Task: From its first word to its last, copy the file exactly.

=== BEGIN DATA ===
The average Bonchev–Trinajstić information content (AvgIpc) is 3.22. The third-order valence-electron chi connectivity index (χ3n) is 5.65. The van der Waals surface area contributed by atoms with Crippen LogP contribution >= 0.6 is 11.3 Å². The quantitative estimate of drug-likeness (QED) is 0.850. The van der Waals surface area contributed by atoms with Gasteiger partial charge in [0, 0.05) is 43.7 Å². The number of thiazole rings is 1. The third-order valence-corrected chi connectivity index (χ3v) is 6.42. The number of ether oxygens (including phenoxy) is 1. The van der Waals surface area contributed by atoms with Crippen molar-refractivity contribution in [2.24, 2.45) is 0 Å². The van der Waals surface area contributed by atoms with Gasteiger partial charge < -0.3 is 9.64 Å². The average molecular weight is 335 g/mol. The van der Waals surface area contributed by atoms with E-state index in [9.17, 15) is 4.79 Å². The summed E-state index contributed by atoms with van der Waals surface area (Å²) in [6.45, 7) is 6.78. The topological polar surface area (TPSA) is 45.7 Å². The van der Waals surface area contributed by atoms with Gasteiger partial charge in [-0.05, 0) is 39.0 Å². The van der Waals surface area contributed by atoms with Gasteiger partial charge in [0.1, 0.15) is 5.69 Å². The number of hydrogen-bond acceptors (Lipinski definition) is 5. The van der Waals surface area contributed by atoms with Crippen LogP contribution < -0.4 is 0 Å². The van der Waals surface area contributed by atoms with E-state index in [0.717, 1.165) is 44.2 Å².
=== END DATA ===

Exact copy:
The average Bonchev–Trinajstić information content (AvgIpc) is 3.22. The third-order valence-electron chi connectivity index (χ3n) is 5.65. The van der Waals surface area contributed by atoms with Crippen LogP contribution >= 0.6 is 11.3 Å². The quantitative estimate of drug-likeness (QED) is 0.850. The van der Waals surface area contributed by atoms with Gasteiger partial charge in [0, 0.05) is 43.7 Å². The number of thiazole rings is 1. The third-order valence-corrected chi connectivity index (χ3v) is 6.42. The number of ether oxygens (including phenoxy) is 1. The van der Waals surface area contributed by atoms with Crippen molar-refractivity contribution in [2.24, 2.45) is 0 Å². The van der Waals surface area contributed by atoms with Gasteiger partial charge < -0.3 is 9.64 Å². The average molecular weight is 335 g/mol. The van der Waals surface area contributed by atoms with E-state index in [9.17, 15) is 4.79 Å². The summed E-state index contributed by atoms with van der Waals surface area (Å²) in [6.45, 7) is 6.78. The topological polar surface area (TPSA) is 45.7 Å². The van der Waals surface area contributed by atoms with Gasteiger partial charge in [-0.05, 0) is 39.0 Å². The van der Waals surface area contributed by atoms with Gasteiger partial charge in [0.1, 0.15) is 5.69 Å². The number of hydrogen-bond acceptors (Lipinski definition) is 5. The van der Waals surface area contributed by atoms with Crippen LogP contribution < -0.4 is 0 Å². The van der Waals surface area contributed by atoms with E-state index in [0.717, 1.165) is 44.2 Å².